Q: Quick follow up: How’s the depth at the guard position in this draft?

JM: I think it’s good. I think it’s really good at offensive tackle. But I’m a believer it’s up to the evaluators. You can find guys in any round if you’re a good evaluator. The problem is, if you just say we need a guard, or we need a tackle, that’s when you get in trouble. That’s when you limit what you’re evaluating.

Q: Your approach to the line would be best player available?

DW: Again, they’re looking, we can change the combinations up, and they’re looking for the best five out there. So, like Jim says, when you have a need, you have greater propensity to over-draft or miss on guys because you’re pushing them up because they look a lot better, in your eyes, than the rest of the league, because of the need factor.

Q: What about a guy who can play both spots, guard and tackle, does that help you a little bit more, or would you say, it doesn’t matter, if he’s purely a tackle, we’d still take him?

DW: Position flexibility is always an added benefit.

Q: Guys, on the offensive line, you were out scouting Ali Marpet at Hobart, what’s the interest level there and what do you see from a guy like that?

KF: I mean, you’re scouting him, you’re stacking him with the rest of the guards, and you’re interested where his value is for our team. You’re going to look at him; you’re going to like him. I know a lot of people are saying he’s a small school guy and everything. You have to look at that as well. At the end of the day when we stack him on the board against other tackles and guards, we’re going to place him where we think his value is.

Q: The quarterback is the most important position. How strong an argument could you make that the Bills should use that second round pick on a quarterback just to give yourself a chance to find somebody now when the team is ready to win?

DW: You can have that argument, but also our job is to put the right value on those quarterbacks. If we don’t feel the value is that second round pick, then again, we don’t want to do that because it’s over drafting a guy and our job, for the Pegula’s, the Bills, and our fan base is to make sure we get the value out of every pick. And that’s not to say it won’t happen, but we’re always going to have to put the best value on these players, be it an Ali Marpet, be it a quarterback.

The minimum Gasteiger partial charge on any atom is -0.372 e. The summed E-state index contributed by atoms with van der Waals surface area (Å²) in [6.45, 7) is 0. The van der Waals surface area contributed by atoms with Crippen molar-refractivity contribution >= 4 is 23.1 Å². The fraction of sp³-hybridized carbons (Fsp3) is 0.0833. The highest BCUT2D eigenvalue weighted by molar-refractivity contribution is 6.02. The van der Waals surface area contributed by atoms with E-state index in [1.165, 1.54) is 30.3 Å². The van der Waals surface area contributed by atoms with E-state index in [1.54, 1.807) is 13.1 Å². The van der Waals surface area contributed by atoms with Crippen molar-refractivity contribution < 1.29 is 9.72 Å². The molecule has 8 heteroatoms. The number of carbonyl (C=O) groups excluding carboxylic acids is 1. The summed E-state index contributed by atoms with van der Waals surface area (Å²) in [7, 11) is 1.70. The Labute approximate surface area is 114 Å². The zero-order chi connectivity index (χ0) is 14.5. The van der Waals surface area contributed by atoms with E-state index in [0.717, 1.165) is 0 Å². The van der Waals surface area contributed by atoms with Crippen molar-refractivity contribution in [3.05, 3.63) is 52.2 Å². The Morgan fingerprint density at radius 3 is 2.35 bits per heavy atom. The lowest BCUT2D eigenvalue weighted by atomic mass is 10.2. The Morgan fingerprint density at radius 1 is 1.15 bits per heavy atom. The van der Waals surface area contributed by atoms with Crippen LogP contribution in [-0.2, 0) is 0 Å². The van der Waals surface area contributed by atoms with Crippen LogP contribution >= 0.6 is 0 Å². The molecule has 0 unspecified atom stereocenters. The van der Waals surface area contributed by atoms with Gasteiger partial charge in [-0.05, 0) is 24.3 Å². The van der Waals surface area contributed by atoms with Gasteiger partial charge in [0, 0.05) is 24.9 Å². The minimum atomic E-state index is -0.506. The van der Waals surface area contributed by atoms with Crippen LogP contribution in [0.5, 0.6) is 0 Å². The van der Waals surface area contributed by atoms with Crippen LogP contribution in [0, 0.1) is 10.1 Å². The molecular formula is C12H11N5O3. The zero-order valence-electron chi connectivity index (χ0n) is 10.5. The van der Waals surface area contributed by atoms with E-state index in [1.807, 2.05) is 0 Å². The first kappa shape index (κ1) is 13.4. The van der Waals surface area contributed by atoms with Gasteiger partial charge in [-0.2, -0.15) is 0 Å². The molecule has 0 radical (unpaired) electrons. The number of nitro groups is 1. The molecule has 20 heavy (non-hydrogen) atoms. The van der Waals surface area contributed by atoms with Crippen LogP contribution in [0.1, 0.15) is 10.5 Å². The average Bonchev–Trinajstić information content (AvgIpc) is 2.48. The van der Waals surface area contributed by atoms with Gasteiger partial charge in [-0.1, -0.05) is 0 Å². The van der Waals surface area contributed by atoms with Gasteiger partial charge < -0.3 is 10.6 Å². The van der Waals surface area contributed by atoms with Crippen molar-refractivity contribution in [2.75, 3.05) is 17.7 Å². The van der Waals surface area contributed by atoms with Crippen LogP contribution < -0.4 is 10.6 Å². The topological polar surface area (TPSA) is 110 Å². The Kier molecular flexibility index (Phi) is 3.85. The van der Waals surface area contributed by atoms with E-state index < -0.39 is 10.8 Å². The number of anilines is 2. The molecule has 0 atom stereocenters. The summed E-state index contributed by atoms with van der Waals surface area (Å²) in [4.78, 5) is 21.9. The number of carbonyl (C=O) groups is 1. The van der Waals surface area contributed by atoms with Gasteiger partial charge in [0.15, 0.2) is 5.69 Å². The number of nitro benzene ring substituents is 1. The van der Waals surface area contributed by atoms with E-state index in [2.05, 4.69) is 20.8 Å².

Q: When you look at the makeup of the roster and where the battles may be, if you have a healthy version of your 53, how many undrafted rookies do you think can make the team?

DW: That’s a very good question. I’d have to really sit down and look at that just numbers wise. In my opinion, just right off the bat, it’s going to be hard for not even an undrafted rookie to make it, but even our sixth and seventh round guys just because of the depth we’ve had and the numbers that are on the roster already. We’re hoping those guys can come in and compete and take a spot but if not, we want to make sure we have enough interest and they have enough skillset that we can have them on the practice squad and keep them on campus and keep them in the program, so what we want to do is have them next year make that next step and make the roster and contribute and the year after that compete for a starting job and then that’s how you can consistently compete without having the ups and downs because you have guys in your program and they know what’s expected of them on and off the field and especially in the classroom.

Q: How much of a luxury is that really? It’s been a while…a few years since this organization can say that going into the draft their later round picks might not even make it?

DW: Well, it’s exciting and that’s what you’re working for and that’s our job as personnel people to have a situation like that where late round guys are going to have trouble making it and if they do, that’s great but also to set it up where we can go anywhere we want to in the draft and that makes our job easier and it makes our chances of succeeding a lot higher.

Q: All that being said, the two answers you just gave Doug, would you be more willing to part with later picks for next year because maybe these guys you bring in just don’t make the team anyway?

DW: All options are open and again that’s why I’m saying at fifty, if some team really wants somebody moving back getting picks for this year or picks for next year again because we are getting a little top heavy, we’re going to start needing those young guys to come in and fill the bottom half of that roster because you’re going to have the haves and the have-nots and the middle class is going to start getting squeezed out but that’s what happens when you have a lot of good players and that’s what we’re trying to do.

Q: How would you categorize your depth at pass rusher behind Jerry (Hughes) and Mario (Williams)?